OLDWICK, N.J.--(BUSINESS WIRE)--While the threat of inflation remains in Argentina, its economy has made significant progress in recovering from financial woes, which is evident by its recent re-entry into debt markets and the sale of an historic 100-year bond in 2017, according to a new A.M. Best special report.
The Best’s Special Report, “Argentina Market Review,” states that Argentina’s economic progress still faces headwinds in the form of county risk. A.M. Best defines country risk as country-specific factors that could adversely affect an insurer’s operating environment, and it is evaluated and factored into all A.M. Best Credit Ratings. Countries with the least amount of risk are assigned CRT-1 (Country Risk Tier 1) while countries that pose the greatest challenge to insurers’ financial stability, strength and performance are rated CRT-5 (Country Risk Tier 5). Argentina, Latin America’s third largest insurance market behind Mexico and Brazil, remains in the CRT-5 category despite some recent market improvements.
The liquidity of investments among Argentina’s insurers has improved over the past five years, with total invested assets increasing to USD 17.4 billion from USD 15.6 billion during that time, at an average rate of 2.2% a year, while total liabilities increased by an average annual rate of 1.4%.The portion of liquid assets over the total invested assets increased to 96.8% from 89.8%, recording a five-year average of 93.3%.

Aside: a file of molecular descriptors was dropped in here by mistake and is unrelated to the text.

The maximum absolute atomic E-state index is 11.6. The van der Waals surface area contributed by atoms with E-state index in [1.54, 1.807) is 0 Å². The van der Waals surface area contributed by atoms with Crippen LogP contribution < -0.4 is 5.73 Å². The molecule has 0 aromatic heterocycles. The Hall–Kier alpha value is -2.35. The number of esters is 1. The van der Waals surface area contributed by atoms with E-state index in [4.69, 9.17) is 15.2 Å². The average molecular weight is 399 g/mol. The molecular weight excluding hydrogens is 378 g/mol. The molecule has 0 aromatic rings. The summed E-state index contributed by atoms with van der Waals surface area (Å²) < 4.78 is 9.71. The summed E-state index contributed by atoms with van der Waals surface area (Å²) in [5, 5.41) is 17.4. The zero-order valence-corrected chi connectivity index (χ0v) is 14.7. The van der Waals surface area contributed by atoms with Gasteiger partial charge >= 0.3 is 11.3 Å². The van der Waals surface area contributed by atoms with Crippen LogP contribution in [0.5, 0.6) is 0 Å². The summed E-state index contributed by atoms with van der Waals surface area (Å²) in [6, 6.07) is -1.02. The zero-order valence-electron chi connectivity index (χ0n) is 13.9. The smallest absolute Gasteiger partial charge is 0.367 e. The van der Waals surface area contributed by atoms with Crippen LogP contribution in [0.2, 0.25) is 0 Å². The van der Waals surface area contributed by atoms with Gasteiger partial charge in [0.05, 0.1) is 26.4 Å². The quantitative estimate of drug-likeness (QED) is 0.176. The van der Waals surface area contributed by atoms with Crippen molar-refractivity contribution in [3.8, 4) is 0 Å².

In addition, insurance premiums have increased, totaling 2.6% of the country’s gross domestic product in 2016, up from 2.1% in 2011. The largest market sector in Argentina is automobile, which generated 44.2% of the total gross premium written in the non-life market in 2016. The automobile and workers’ compensation sectors together have consistently accounted for more than 75% of the non-life market over the past five years. However, underwriting losses continue to pose a challenge as the loss ratio for Argentina’s non-life market increased to 77.3% from 64.8% over the past five years. The combined ratio for the non-life sector deteriorated to 113.6% from 105.8% during that same timeframe.
To access the full copy of this briefing, please visit http://www3.ambest.com/bestweek/purchase.asp?record_code=272384.
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